Former Enron Corp. chairman Kenneth Lay will face not one criminal trial, but two.
Lay, former Enron chief executive officer Jeffrey Skilling, and former chief accountant Rick Causey had requested separate trials in federal court in Houston. U.S. District Judge Sim Lake did rule that the four criminal charges regarding Lay’s personal finances — he allegedly misled banks about using loans to buy Enron stock on margin, according to the Associated Press — will be tried separately from the company-related charges faced by all three defendants.
The wire service reported, however, that in a separate case, the three defendants will be tried together. Lay will face seven charges relating to fraud and conspiracy; Skilling and Causey will each face more than 30 counts, including conspiracy, insider trading, fraud, and lying to auditors.
“This is Ken Lay’s worst nightmare. The government gets two bites at the apple,” said former federal prosecutor Jacob Frenkel, according to the Houston Chronicle. “First, it’s much easier to point fingers at people who aren’t sitting next to you in the courtroom, and second, if he’s convicted in one case and then faces the second, it becomes harder still for Lay.”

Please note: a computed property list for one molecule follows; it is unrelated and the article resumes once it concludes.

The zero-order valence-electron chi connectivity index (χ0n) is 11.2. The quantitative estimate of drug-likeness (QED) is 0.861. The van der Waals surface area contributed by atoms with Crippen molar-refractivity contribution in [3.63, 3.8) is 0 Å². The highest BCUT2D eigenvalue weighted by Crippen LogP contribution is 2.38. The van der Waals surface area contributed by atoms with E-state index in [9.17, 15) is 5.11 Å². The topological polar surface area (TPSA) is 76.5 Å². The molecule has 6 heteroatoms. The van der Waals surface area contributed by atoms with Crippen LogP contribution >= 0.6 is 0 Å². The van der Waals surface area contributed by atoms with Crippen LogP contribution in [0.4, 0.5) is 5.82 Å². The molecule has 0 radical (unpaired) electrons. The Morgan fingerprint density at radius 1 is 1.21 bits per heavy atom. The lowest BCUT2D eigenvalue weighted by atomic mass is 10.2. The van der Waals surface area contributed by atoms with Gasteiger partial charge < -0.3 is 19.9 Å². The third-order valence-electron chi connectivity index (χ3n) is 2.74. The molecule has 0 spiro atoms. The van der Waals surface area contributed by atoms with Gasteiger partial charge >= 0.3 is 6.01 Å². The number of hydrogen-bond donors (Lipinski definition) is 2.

Lay defense attorney Mike Ramsey told the Chronicle he was disappointed that the government passed up “an opportunity” to try his client separately and immediately; Lay had even offered to skip a jury trial to expedite matters, according to the AP.
Trial dates have not been set.
In news involving another high-profile case, the U.S. Second Circuit Court of Appeals ruled on Tuesday that Frank Quattrone can remain free while he appeals his conviction for obstruction of justice, according to Reuters. The former investment banker for Credit Suisse First Boston had been scheduled to begin serving an 18-month prison sentence next week.
Also on Tuesday, a federal judge in Manhattan delayed the trial of former WorldCom chief executive officer Bernard Ebbers by two months, to January 17, to give the defense team more time to prepare its case. However, U.S. District Judge Barbara Jones warned that she would not allow any further delays.